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  • November 21, 2013

ACE Director Challenges the Definition of "Enterprise"

Author: Debra Lilley, ACE Director

Indulge me today, I want to talk about one of my pet hates, the misuse of the word ‘enterprise’.

One of the things that motivates me as a user group leader is helping people get the most out of their investment in Oracle. Let’s face it, Oracle isn’t cheap, but their customers select Oracle based on business cases that says it is value for money, what I want us to do is help them realize that investment. All too often you hear about organizations who did not and they blame the technology. I however often believe it is how it is used, or even more often how it is not used.

The value of Fusion Middleware to me is that it provides a platform for your whole enterprise not just a point solution. So yes, the business case initially may be about one area but you must plan and implement with your whole enterprise in mind, and then you can expand your use and bring additional benefits that one their own did not initially warrant the investment.

A simple example of this is the adoption of SOA. Many organizations have adopted different applications to deliver their business but they are not integrated or only in a crude fashion, and this lack of flow causes duplication, error and poor customer service. The introduction of a single process orchestration platform will allow for automated processing across applications invisible to the business user ultimately improving the service, removing errors and saving money. Then you can continue to increase the return on your investment by using SOA across your enterprise for other process flows that on their own did not justify the spend.

Coming off my soapbox for a minute, let’s look at what I think we should be doing:

1. Understand your organization and its business

2. Understand the main weakness or what change would make the most positive difference to your organization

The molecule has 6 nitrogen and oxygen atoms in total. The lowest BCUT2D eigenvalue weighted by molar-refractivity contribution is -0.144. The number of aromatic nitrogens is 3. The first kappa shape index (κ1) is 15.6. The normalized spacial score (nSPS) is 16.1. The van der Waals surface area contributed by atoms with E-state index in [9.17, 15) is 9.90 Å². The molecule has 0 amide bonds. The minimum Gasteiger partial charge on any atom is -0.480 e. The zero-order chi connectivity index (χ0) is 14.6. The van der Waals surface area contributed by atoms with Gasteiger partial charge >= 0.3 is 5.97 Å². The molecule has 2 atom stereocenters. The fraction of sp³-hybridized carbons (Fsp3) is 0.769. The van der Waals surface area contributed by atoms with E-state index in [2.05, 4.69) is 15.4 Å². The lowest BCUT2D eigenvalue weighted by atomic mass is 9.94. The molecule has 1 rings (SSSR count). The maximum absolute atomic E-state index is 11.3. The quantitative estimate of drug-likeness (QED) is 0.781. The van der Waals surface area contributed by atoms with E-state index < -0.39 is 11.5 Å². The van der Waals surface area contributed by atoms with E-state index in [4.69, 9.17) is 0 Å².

3. Understand the entire enterprise IT you have to support your organization

4. Understand what advances in IT can help what you have at #3 address #2 to ensure success at #1

5. Identify other areas that could benefit from the investment made at #4

This sounds really simple but I have spent most of my 30 years in IT trying to identify the stakeholders for these points and bringing them together. It always amazes me how many IT experts in an organization cannot articulate their business. Should business leaders be expected to understand the IT strategy? I think IT should be an enabler for business people and not their profession, it is down to us, the IT people to understand what it is we are to enable, and the most important role is that of enterprise architect.

So why am I writing about this under the AppAdvantage banner and not just simply a rant on my own blogpost? Education. Enterprise architects need to learn and people learn by example and showcasing what others have done is a great way to learn what business challenges can be addressed by the FMW stack. The IT Leaders program under AppAdvantage will showcase some of the projects undertaken by Oracle customers and help us relate them to our own organizations. The interviews with Rick Beers will start by explaining the business or the organization, what they needed to do and how Oracle helped them achieve it. I also ask that Rick adds a question, about what next? How else will the company benefit from the initial investment?

Does your organization have something to share? I know the program is still looking for stories and my survey is still running. Here is the link to my survey so do put your examples in.

In my last post I talked about how we introduced AppAdvantage to the UKOUG Applications Community, and in a few days we have our Technology Community Conference, where our members will be drilling down into how the technology delivers. At that event we also have customer case studies which, like the AppAdvantage program, will teach by example because as I was once told by a very technical guru (that would be you, Alex Gorbachev) that being able to ‘do tech’ does not sell tech, it only delivers what you sell, and you can only sell tech if you can articulate the business benefit.

About the Author:

Debra Lilley, Fusion Champion, UKOUG Board Member, Fusion User Experience Advocate and ACE Director.

Lilley has 18 years experience with Oracle Applications, with E Business Suite since 9.4.1, moving to Business Intelligence Team Lead and Oracle Alliance Director. She has spoken at over 100 conferences worldwide and posts at debrasoraclethoughts

Editor’s Note: Debra has kindly agreed to share her musings and experience in a monthly column on the Fusion Middleware blog so look for her next post in Dec…

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